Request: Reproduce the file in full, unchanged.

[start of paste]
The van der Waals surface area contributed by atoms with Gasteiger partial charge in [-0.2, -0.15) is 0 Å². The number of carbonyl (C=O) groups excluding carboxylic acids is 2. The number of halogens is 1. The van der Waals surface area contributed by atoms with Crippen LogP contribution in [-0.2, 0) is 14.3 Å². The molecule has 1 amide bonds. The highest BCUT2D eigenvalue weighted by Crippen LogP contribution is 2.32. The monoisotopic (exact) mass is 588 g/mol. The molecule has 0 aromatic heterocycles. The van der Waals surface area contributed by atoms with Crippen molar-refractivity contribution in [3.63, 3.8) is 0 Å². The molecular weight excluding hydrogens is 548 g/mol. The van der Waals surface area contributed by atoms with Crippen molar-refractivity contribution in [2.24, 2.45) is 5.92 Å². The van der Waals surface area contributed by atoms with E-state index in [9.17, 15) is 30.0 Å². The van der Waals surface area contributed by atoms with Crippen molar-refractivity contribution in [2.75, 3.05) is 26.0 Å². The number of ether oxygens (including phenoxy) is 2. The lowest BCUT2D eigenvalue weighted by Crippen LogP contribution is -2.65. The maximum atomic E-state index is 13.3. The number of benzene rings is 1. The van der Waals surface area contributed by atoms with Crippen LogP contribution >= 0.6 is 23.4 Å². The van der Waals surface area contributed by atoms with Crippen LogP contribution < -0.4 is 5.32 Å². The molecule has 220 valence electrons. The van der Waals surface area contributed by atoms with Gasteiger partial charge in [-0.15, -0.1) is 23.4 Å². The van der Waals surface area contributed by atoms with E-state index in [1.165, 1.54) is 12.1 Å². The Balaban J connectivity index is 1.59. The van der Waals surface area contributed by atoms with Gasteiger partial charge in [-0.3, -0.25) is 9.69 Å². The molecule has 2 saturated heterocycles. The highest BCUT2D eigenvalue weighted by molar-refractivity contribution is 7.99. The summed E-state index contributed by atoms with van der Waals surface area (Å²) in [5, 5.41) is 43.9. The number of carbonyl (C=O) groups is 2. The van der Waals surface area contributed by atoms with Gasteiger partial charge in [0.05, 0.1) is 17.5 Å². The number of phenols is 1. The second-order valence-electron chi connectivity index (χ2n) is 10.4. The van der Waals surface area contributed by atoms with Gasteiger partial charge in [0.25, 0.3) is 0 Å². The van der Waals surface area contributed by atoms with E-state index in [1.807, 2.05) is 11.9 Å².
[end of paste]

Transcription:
The van der Waals surface area contributed by atoms with Gasteiger partial charge in [-0.2, -0.15) is 0 Å². The number of carbonyl (C=O) groups excluding carboxylic acids is 2. The number of halogens is 1. The van der Waals surface area contributed by atoms with Crippen LogP contribution in [-0.2, 0) is 14.3 Å². The molecule has 1 amide bonds. The highest BCUT2D eigenvalue weighted by Crippen LogP contribution is 2.32. The monoisotopic (exact) mass is 588 g/mol. The molecule has 0 aromatic heterocycles. The van der Waals surface area contributed by atoms with Crippen molar-refractivity contribution in [3.63, 3.8) is 0 Å². The molecular weight excluding hydrogens is 548 g/mol. The van der Waals surface area contributed by atoms with Crippen molar-refractivity contribution in [2.24, 2.45) is 5.92 Å². The van der Waals surface area contributed by atoms with E-state index in [9.17, 15) is 30.0 Å². The van der Waals surface area contributed by atoms with Crippen molar-refractivity contribution in [2.75, 3.05) is 26.0 Å². The number of ether oxygens (including phenoxy) is 2. The lowest BCUT2D eigenvalue weighted by Crippen LogP contribution is -2.65. The maximum atomic E-state index is 13.3. The number of benzene rings is 1. The van der Waals surface area contributed by atoms with Crippen LogP contribution >= 0.6 is 23.4 Å². The van der Waals surface area contributed by atoms with Crippen LogP contribution < -0.4 is 5.32 Å². The molecule has 220 valence electrons. The van der Waals surface area contributed by atoms with Gasteiger partial charge in [-0.15, -0.1) is 23.4 Å². The van der Waals surface area contributed by atoms with E-state index in [1.165, 1.54) is 12.1 Å². The Balaban J connectivity index is 1.59. The van der Waals surface area contributed by atoms with Gasteiger partial charge in [-0.3, -0.25) is 9.69 Å². The molecule has 2 saturated heterocycles. The highest BCUT2D eigenvalue weighted by molar-refractivity contribution is 7.99. The summed E-state index contributed by atoms with van der Waals surface area (Å²) in [5, 5.41) is 43.9. The number of carbonyl (C=O) groups is 2. The van der Waals surface area contributed by atoms with Gasteiger partial charge in [0.05, 0.1) is 17.5 Å². The number of phenols is 1. The second-order valence-electron chi connectivity index (χ2n) is 10.4. The van der Waals surface area contributed by atoms with Gasteiger partial charge in [0.25, 0.3) is 0 Å². The van der Waals surface area contributed by atoms with E-state index in [1.807, 2.05) is 11.9 Å².